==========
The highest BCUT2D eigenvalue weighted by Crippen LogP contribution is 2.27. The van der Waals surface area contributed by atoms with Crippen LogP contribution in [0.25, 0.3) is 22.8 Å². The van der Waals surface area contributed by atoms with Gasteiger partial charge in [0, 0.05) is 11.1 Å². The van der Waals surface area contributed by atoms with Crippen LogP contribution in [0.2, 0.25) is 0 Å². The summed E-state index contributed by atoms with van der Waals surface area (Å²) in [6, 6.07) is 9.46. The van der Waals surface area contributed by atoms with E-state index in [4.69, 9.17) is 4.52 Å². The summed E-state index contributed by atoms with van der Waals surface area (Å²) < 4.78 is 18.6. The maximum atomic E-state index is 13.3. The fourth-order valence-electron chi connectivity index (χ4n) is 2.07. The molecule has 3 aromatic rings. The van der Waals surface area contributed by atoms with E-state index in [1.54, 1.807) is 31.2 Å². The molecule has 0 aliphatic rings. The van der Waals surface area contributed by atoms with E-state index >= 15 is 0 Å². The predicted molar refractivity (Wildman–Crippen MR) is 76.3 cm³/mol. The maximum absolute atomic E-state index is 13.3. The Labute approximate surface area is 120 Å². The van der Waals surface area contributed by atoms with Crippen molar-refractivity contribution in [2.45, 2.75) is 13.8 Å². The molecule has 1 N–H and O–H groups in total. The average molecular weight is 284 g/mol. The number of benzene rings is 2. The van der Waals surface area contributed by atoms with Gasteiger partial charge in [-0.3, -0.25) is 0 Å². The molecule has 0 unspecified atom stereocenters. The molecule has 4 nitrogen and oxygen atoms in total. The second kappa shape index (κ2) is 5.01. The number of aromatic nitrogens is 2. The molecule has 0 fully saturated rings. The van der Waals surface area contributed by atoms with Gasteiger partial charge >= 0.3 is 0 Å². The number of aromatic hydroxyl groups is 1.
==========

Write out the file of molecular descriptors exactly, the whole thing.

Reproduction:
The highest BCUT2D eigenvalue weighted by Crippen LogP contribution is 2.27. The van der Waals surface area contributed by atoms with Crippen LogP contribution in [0.25, 0.3) is 22.8 Å². The van der Waals surface area contributed by atoms with Gasteiger partial charge in [0, 0.05) is 11.1 Å². The van der Waals surface area contributed by atoms with Crippen LogP contribution in [0.2, 0.25) is 0 Å². The summed E-state index contributed by atoms with van der Waals surface area (Å²) in [6, 6.07) is 9.46. The van der Waals surface area contributed by atoms with E-state index in [4.69, 9.17) is 4.52 Å². The summed E-state index contributed by atoms with van der Waals surface area (Å²) < 4.78 is 18.6. The maximum atomic E-state index is 13.3. The fourth-order valence-electron chi connectivity index (χ4n) is 2.07. The molecule has 3 aromatic rings. The van der Waals surface area contributed by atoms with E-state index in [1.54, 1.807) is 31.2 Å². The molecule has 0 aliphatic rings. The van der Waals surface area contributed by atoms with E-state index >= 15 is 0 Å². The predicted molar refractivity (Wildman–Crippen MR) is 76.3 cm³/mol. The maximum absolute atomic E-state index is 13.3. The Labute approximate surface area is 120 Å². The van der Waals surface area contributed by atoms with Crippen molar-refractivity contribution in [2.45, 2.75) is 13.8 Å². The molecule has 1 N–H and O–H groups in total. The average molecular weight is 284 g/mol. The number of benzene rings is 2. The van der Waals surface area contributed by atoms with Gasteiger partial charge in [-0.3, -0.25) is 0 Å². The molecule has 0 unspecified atom stereocenters. The molecule has 4 nitrogen and oxygen atoms in total. The second kappa shape index (κ2) is 5.01. The number of aromatic nitrogens is 2. The molecule has 0 fully saturated rings. The van der Waals surface area contributed by atoms with Gasteiger partial charge >= 0.3 is 0 Å². The number of aromatic hydroxyl groups is 1.